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A Russian Crisis No More?

21 August 2020   |  

Russia has had its fair share of market-moving news this year. Normally, the dispute with Saudi Arabia over oil production and President Putin’s announcement he would reset his term limits would take center stage—yet both have been overshadowed by the dual threats of COVID-19 and the corresponding pressure on oil demand. The economy has predictably struggled, with GDP down 9.6% YOY in Q2, while personal incomes fell 8.0%. Predictably, the ruble has also weakened relative to both the euro and USD—likely a byproduct of not only relative economic weakness but also the oil price collapse.

While the market has responded as we might expect (the MSCI Russia Index is down 22.5% YTD through July in USD terms), Russia is nevertheless still near the middle of the EM pack. It trails countries which have rebounded sharply, such as China and Taiwan, while leading harder-hit compatriots Brazil, Turkey, Hungary and Greece.

Though such conditions in years past could have prompted investor concerns about a deeper Russian collapse (and, potentially, contagion beyond its own borders), the country’s recent steps to fortify itself have potentially positioned it for a rebound. And the first bit of evidence the rebound may be starting could be the Russian bond market: Russian government bonds have outperformed most EM bond markets as the country’s low debt-to-GDP ratio and increased flexibility to manage the ruble better arm it to handle heightened volatility. Even the ruble’s decline compared to major currencies lacks the dramatics it experienced during the 2008 global financial crisis or the Russian financial crisis of 2014.

It’s easy to get preoccupied with some of the Russian government’s global affairs, but they shouldn’t overshadow some sound policymaking over the past few years. Current fiscal rules help dampen the impact of oil price volatility on the ruble and Russian inflation by requiring a portion of oil revenues be placed in a National Welfare Fund—currently 10% of GDP—and the purchase of foreign currencies when oil prices are high, and conversely drawing upon those savings and selling foreign currency reserves when oil prices are low. Better control over inflation thanks to a floating currency whose movement is less influenced by oil’s price swings gives Russia’s central bank more flexibility to reduce interest rates when the local economy needs stimulus. In addition, the government has more ability to implement countercyclical policies, given public sector debt is around 15% of GDP—among the lowest in the emerging world—allowing ample room to borrow funds without fearing a ratings downgrade.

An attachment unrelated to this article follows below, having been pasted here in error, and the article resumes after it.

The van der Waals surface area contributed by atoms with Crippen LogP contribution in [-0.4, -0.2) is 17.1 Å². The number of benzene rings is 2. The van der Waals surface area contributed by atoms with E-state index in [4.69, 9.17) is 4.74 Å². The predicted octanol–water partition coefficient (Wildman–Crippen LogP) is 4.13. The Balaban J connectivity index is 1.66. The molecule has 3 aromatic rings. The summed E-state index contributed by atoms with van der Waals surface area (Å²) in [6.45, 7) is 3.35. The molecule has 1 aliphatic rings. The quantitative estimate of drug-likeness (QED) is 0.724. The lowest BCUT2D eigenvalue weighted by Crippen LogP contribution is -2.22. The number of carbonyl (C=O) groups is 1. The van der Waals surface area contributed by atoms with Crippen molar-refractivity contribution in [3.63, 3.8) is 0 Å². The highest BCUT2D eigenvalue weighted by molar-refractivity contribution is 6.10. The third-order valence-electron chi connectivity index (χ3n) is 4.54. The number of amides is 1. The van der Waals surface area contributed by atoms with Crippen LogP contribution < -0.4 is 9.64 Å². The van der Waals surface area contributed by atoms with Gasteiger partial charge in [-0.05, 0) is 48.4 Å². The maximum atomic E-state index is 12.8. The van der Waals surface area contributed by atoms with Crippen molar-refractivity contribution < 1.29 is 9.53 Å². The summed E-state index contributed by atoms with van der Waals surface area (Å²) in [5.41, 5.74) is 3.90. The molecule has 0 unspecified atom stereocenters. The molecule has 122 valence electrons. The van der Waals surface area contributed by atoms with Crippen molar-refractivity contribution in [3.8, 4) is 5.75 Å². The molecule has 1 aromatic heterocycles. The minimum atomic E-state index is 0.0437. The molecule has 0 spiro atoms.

Nor is it all government-led initiatives. Russian firms have improved stewardship of shareholder capital in recent years, which has led to smarter capital investments, greater willingness to return capital to shareholders, more efficient operations and higher returns on capital. Increased ESG awareness is also evident within the mining and metals industry as companies adapt to demands from the European investor community. Positively, the stewardship efforts extend to state-owned enterprises (SOEs), too: A rule introduced in recent years requires SOEs to pay out at least half their profits in dividends—which has incentivized them to make better capital allocation decisions. Together, these trends have reduced debt costs, improved earnings and lowered equity costs—hence, higher PE multiples.

With many Russian corporate balance sheets still in good shape, all things considered, dividends remain fairly intact and comparatively high. The MSCI Russia Index’s dividend yield (in USD) was 6.4% at the end of July, compared to 6.9% at the end of 2019. Meanwhile, the MSCI EM Index’s dividend yield on the same dates were 2.4% and 2.6%, respectively.

Of course, risks remain. Additional sanctions by the US or international community, whether related to the Syrian conflict or another geopolitical event, are possible. When it comes to oil, Russia and OPEC+ could butt heads, raising concerns about another production war. Given Putin’s hold on power, policies can always reverse at his discretion. And there remains the more immediate risk COVID continues damaging the Russian and global economies.

But at a time of elevated uncertainty and scarce yield, Russia has bolstered its position with a layer of financial security that helps mitigate risk. Time will tell how that impacts domestic bond and equity market returns.

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